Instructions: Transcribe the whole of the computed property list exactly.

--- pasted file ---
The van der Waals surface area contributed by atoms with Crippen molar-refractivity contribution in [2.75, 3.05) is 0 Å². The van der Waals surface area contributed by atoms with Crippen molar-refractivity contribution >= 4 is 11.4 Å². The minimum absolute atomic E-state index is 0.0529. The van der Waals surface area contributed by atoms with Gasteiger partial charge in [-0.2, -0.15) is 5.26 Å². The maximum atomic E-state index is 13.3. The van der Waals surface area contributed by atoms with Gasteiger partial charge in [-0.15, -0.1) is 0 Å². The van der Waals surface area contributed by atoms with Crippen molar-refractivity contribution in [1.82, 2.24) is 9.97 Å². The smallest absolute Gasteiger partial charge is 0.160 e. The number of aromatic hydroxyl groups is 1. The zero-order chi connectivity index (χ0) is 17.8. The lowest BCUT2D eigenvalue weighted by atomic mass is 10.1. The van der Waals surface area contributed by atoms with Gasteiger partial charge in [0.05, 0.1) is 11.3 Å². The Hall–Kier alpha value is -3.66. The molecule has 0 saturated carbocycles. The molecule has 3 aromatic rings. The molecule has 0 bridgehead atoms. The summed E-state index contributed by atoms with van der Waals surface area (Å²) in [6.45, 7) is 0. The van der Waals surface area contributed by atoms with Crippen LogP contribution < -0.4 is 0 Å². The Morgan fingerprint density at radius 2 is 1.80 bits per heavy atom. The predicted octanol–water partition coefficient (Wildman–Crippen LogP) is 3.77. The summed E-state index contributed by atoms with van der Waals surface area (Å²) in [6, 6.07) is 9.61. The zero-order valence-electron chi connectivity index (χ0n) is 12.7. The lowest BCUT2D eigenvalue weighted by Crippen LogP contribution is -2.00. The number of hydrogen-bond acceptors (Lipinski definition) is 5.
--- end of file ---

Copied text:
The van der Waals surface area contributed by atoms with Crippen molar-refractivity contribution in [2.75, 3.05) is 0 Å². The van der Waals surface area contributed by atoms with Crippen molar-refractivity contribution >= 4 is 11.4 Å². The minimum absolute atomic E-state index is 0.0529. The van der Waals surface area contributed by atoms with Gasteiger partial charge in [-0.2, -0.15) is 5.26 Å². The maximum atomic E-state index is 13.3. The van der Waals surface area contributed by atoms with Gasteiger partial charge in [-0.15, -0.1) is 0 Å². The van der Waals surface area contributed by atoms with Crippen molar-refractivity contribution in [1.82, 2.24) is 9.97 Å². The smallest absolute Gasteiger partial charge is 0.160 e. The number of aromatic hydroxyl groups is 1. The zero-order chi connectivity index (χ0) is 17.8. The lowest BCUT2D eigenvalue weighted by atomic mass is 10.1. The van der Waals surface area contributed by atoms with Gasteiger partial charge in [0.05, 0.1) is 11.3 Å². The Hall–Kier alpha value is -3.66. The molecule has 0 saturated carbocycles. The molecule has 3 aromatic rings. The molecule has 0 bridgehead atoms. The summed E-state index contributed by atoms with van der Waals surface area (Å²) in [6.45, 7) is 0. The van der Waals surface area contributed by atoms with Crippen LogP contribution < -0.4 is 0 Å². The Morgan fingerprint density at radius 2 is 1.80 bits per heavy atom. The predicted octanol–water partition coefficient (Wildman–Crippen LogP) is 3.77. The summed E-state index contributed by atoms with van der Waals surface area (Å²) in [6, 6.07) is 9.61. The zero-order valence-electron chi connectivity index (χ0n) is 12.7. The lowest BCUT2D eigenvalue weighted by Crippen LogP contribution is -2.00. The number of hydrogen-bond acceptors (Lipinski definition) is 5.